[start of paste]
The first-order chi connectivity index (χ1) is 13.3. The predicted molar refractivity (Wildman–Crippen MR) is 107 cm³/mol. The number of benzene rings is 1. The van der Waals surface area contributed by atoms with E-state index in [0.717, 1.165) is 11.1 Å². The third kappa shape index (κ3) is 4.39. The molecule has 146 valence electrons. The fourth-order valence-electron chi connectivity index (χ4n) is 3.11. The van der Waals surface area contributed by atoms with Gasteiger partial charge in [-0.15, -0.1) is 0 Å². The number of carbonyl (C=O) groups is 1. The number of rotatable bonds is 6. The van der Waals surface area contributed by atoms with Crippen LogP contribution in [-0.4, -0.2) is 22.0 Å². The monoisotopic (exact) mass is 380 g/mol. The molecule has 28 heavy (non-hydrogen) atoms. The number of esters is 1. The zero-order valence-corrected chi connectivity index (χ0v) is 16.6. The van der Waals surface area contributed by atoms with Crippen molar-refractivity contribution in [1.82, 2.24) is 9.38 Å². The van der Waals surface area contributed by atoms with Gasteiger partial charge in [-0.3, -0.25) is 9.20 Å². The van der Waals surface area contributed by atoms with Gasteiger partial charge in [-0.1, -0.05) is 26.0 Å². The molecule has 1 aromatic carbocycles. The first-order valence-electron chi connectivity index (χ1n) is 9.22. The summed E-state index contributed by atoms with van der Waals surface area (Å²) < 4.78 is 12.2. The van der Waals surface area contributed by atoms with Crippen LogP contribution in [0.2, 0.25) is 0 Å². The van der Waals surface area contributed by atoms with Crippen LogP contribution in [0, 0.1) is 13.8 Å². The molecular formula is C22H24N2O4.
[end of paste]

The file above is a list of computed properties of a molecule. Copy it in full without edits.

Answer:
The first-order chi connectivity index (χ1) is 13.3. The predicted molar refractivity (Wildman–Crippen MR) is 107 cm³/mol. The number of benzene rings is 1. The van der Waals surface area contributed by atoms with E-state index in [0.717, 1.165) is 11.1 Å². The third kappa shape index (κ3) is 4.39. The molecule has 146 valence electrons. The fourth-order valence-electron chi connectivity index (χ4n) is 3.11. The van der Waals surface area contributed by atoms with Gasteiger partial charge in [-0.15, -0.1) is 0 Å². The number of carbonyl (C=O) groups is 1. The number of rotatable bonds is 6. The van der Waals surface area contributed by atoms with Crippen LogP contribution in [-0.4, -0.2) is 22.0 Å². The monoisotopic (exact) mass is 380 g/mol. The molecule has 28 heavy (non-hydrogen) atoms. The number of esters is 1. The zero-order valence-corrected chi connectivity index (χ0v) is 16.6. The van der Waals surface area contributed by atoms with Crippen molar-refractivity contribution in [1.82, 2.24) is 9.38 Å². The van der Waals surface area contributed by atoms with Gasteiger partial charge in [-0.3, -0.25) is 9.20 Å². The van der Waals surface area contributed by atoms with Gasteiger partial charge in [-0.1, -0.05) is 26.0 Å². The molecule has 1 aromatic carbocycles. The first-order valence-electron chi connectivity index (χ1n) is 9.22. The summed E-state index contributed by atoms with van der Waals surface area (Å²) < 4.78 is 12.2. The van der Waals surface area contributed by atoms with Crippen LogP contribution in [0.2, 0.25) is 0 Å². The van der Waals surface area contributed by atoms with Crippen LogP contribution in [0, 0.1) is 13.8 Å². The molecular formula is C22H24N2O4.